It’s likely mint is one of the most popular tastes and smells in our culture. Spearmint and peppermint gum, peppermint oil, candy canes, and a cup of mint tea, are found in most households. Mint has a strong stimulating response, and when put into the air, is cleansing and refreshing. Even though we find this strong herb in many candies, oils, or teas, it’s unusual for many to think of it as a food.
The English were the first to eat mint in the the 17th century, and it’s eaten widely across Southeast Asia and India. When thinking of mint as a healing food, it’s a top contender in digestive problems and breathing disorders.
- It can aid in Irritable Bowel Syndrome by relaxing the muscles of the GI Tract and normalizing contractions.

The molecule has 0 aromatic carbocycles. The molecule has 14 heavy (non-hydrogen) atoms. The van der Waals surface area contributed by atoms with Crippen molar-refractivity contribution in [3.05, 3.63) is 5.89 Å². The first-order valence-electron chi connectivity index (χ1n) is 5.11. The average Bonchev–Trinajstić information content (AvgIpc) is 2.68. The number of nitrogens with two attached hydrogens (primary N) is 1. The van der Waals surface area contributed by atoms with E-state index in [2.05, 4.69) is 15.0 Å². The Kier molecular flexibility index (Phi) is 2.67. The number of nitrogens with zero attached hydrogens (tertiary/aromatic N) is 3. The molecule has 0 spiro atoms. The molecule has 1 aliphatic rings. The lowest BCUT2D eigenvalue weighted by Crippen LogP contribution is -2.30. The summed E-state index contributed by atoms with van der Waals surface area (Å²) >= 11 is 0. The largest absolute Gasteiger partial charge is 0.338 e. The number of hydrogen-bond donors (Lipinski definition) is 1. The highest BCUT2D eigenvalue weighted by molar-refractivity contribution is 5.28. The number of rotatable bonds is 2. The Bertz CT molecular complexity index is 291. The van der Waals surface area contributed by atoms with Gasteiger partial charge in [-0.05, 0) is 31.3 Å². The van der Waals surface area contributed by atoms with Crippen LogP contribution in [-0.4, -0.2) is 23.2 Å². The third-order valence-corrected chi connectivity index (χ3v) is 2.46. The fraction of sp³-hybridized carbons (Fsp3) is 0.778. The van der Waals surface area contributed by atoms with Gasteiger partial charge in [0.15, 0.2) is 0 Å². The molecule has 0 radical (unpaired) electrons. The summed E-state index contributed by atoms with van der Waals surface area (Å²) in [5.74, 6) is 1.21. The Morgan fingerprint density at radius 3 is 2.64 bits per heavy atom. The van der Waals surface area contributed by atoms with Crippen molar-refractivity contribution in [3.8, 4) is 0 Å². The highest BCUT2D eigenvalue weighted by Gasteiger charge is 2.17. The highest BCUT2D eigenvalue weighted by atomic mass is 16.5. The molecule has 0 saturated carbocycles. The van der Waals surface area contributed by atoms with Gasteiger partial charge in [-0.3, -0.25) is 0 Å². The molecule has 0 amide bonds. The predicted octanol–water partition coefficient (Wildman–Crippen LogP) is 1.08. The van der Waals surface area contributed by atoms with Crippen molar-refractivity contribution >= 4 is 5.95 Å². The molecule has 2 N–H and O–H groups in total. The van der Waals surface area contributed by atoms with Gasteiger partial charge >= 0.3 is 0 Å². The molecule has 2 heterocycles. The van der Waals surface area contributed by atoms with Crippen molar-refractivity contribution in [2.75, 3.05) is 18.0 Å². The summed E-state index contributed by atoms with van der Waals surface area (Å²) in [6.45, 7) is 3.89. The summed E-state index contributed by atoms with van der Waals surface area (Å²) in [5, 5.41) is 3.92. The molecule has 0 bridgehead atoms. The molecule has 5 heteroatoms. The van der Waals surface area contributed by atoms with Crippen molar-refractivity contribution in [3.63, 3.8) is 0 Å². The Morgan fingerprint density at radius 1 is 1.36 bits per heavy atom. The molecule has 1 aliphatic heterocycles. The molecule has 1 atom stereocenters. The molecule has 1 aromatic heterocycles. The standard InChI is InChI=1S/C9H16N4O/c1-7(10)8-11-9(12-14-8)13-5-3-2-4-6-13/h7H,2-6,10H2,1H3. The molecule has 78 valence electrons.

- It can decrease stomach aches and indigestion. Likely why having a cup of peppermint tea is after a meal is a healing tonic.
- Don’t use however when you have acid reflux or a bout of heartburn, as it has been shown to aggravate it.
Mint also aids in other conditions:
- The menthol in mint stimulates coldness receptors in the the mucous membranes or skin and creates a sense of cooling. This menthol helps open up the airway and decrease cough.
- It can help with nerve pain, refresh the mind and improve focus, and decrease stress and anxiety.
- It has also been shown to be used in cancer therapy,
Growing and harvesting mint.
- There are many kinds of mint, peppermint and spearmint being the most common.
- Make sure if you grow your own, to plant in a container that is all it’s own. Mint spreads through it’s extensive root system and will quickly invade and take over.
- Use mint in smoothies, cream based soups, or sauces.
- Dehydrate the leaves to make tea.
- Use instead of oregano in tomato dishes for a brighter taste.
- Add to salad dressings or steep in olive oil for a minty oil.
Dehydrating for tea
Recipes to refer to: